The memories are there still - they will always be there - but I noted with sadness today that they have faded a bit. There are a few more details that have escaped me, exact times when events occurred are slowly fading, it takes more concentration to call up the exact details. I realize that it will get harder and harder to return to that day in my memory, but I want to hold on to it, want to believe that I will always be able to recall exactly how incredible that day was.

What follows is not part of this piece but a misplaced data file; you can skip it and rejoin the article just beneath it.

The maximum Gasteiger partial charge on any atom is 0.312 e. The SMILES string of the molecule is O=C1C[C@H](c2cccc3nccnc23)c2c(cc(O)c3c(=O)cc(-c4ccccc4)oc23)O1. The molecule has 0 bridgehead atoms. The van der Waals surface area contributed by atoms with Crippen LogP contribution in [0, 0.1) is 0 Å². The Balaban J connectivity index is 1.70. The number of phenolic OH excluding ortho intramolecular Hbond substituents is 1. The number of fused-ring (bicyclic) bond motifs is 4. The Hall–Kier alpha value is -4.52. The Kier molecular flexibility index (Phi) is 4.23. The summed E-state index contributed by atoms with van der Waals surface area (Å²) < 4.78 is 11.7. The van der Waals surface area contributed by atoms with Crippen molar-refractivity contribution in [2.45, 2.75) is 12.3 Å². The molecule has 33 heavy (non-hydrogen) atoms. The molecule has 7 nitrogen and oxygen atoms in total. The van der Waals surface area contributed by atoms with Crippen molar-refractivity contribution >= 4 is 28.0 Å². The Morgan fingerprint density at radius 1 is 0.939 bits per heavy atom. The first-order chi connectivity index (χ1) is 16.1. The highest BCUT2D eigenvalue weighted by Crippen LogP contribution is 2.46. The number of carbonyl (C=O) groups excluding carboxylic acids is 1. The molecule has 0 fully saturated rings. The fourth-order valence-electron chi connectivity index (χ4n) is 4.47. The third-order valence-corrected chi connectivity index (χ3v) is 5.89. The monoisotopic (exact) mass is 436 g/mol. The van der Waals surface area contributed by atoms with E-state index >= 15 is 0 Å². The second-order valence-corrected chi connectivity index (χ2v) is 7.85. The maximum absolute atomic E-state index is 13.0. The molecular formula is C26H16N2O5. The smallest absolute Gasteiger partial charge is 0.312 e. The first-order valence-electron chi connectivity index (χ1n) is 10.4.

We had a lovely little evening together, with presents and cupcakes and a new book to read. We all sang happy birthday. We put the magnetic letters all over the fridge, the mark of a toddler in residence. After books and bath and phone calls to grandparents I climbed into bed next to Dora for our goodnight snuggle. I thought back to this night three years ago, to laying in bed next to my new little baby, all wrapped up like a burrito with only her face visible. That night as I laid there beside her, a new mother spinning in a whirlwind of hormones and emotion and exhaustion, I felt my heart expand to welcome this new love, felt my life break open like the Earth's surface in a tremor, light and energy and heat pouring in. I remember being surprised that I really liked her a lot, that she really seemed like a special, perfect, interesting baby.